Know your imported products supply chain risks.
If your business imports products, there are additional supply chain risks, depending on the country, that must be identified and managed.
In Australia, frozen berries (strawberries, blueberries, raspberries etc.) are being pulled this week from home larders, school canteens and supermarket shelves. The reason is Hepatitis A, contracted when consumers eat the thawed berries.
The Hepatitis A virus in food products is caused by either sewage contamination of farm irrigation water or lack of hygiene in the packing factory. These are known and detectable areas of risk, but what can go wrong when the risks are not managed.
The objective of Logistics is to provide availability; if the product is not available due to a product quality problem, that is a logistics challenge (with the Quality department) to correct.
In this case, the product was packed in China, with berries grown in China and Chile. As an aside; based on the retail price of fresh blueberries, the ex farm price is about $A4 per kilo – in Chile, maybe less. The cost of shipping in reefer containers from Chile to China, then China to Australia, plus the refrigerated storage costs and inventory holding costs makes a logistician wonder whether the company undertook an analysis of total landed costs!
Companies that import from China should place a high risk rating on those products. Examples of earlier product ‘scares’ in China have been contaminated milk powder for babies and toxic compounds in paint for children’s toys.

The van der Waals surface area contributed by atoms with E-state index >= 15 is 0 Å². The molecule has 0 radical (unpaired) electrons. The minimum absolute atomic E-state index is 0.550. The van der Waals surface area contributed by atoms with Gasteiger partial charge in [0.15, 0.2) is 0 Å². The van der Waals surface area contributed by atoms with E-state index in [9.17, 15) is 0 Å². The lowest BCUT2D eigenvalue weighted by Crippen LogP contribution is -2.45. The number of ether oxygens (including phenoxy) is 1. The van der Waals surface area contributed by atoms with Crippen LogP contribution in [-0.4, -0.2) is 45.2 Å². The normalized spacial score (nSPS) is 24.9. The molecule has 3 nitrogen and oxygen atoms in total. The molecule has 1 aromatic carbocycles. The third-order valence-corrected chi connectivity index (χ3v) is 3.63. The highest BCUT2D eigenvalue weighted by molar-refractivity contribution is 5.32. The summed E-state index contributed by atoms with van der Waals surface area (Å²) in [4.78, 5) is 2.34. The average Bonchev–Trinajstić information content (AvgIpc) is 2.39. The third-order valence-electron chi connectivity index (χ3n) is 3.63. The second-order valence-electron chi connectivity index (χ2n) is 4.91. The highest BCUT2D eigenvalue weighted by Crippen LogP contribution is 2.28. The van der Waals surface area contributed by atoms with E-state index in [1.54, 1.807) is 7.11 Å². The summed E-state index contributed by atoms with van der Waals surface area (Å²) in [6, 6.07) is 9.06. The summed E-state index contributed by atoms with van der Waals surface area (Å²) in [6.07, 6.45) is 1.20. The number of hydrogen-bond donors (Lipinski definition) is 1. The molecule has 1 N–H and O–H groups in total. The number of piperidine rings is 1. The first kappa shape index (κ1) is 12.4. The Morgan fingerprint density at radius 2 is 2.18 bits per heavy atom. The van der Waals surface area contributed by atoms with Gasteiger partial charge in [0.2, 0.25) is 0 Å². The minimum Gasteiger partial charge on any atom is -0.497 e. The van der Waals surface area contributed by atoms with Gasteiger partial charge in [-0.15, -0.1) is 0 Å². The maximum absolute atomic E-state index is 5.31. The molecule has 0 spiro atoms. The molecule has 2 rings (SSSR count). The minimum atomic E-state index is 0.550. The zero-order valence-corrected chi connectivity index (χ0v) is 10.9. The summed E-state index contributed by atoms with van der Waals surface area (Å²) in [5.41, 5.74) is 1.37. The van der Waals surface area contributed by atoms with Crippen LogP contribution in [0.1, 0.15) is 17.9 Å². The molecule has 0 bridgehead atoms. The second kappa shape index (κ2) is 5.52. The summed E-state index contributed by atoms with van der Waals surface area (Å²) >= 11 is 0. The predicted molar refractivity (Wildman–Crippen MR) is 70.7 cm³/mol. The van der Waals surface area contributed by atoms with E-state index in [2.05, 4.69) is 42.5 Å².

Analyse your imported products supply chain risks
So how did the Australian company treat the potential risks in their supply chains? It has stated that it did not test for Hepatitis A because no commercial testing facility in Australia is capable of identifying the virus. That said, the company must have considered the likelihood of an outbreak of Hepatitis A as low.
But did it take account of the likely consequences if an outbreak did occur? The cost of the recall, the bad publicity for the company and the likelihood of a legal class action by affected consumers will be high. Does this indicate that the company did not undertake a supply chain risk analysis for its imported products?
Consumers expect that the products they buy are ‘fit for purpose’. If you are importing products from countries with a low level of industrial and health regulation and enforcement, the supply chain risks increase and are your responsibility.
The example frozen foods are ‘high risk’, because there is no process (like cooking) that removes a contamination. Even sample testing at the point of receipt does not guarantee 100 percent clean product. This means the company buyer must ensure supplier contracts contain clauses concerning the elimination of any toxic items from the process, good agriculture practices and high level hygiene arrangements in production.
However, clauses in contracts only provide some legal protection for the buyer. To ensure compliance, the contract must state the operating and cleanliness standards required in the assembly/packing factory. Also, that the buyer company (or their representative third party auditing firm) can inspect any element of the total process and product at any time.
For farms or small suppliers, the buyer firm must work with the assembler/packer to implement programs that improve processes at small establishments where hygiene standards are often not understood.
All this take effort, time and cost. It means that products imported from ‘low cost countries’ (LCC) are not so ‘cheap’, but the cost of prevention reduces your supply chain risks and lowers your total landed costs.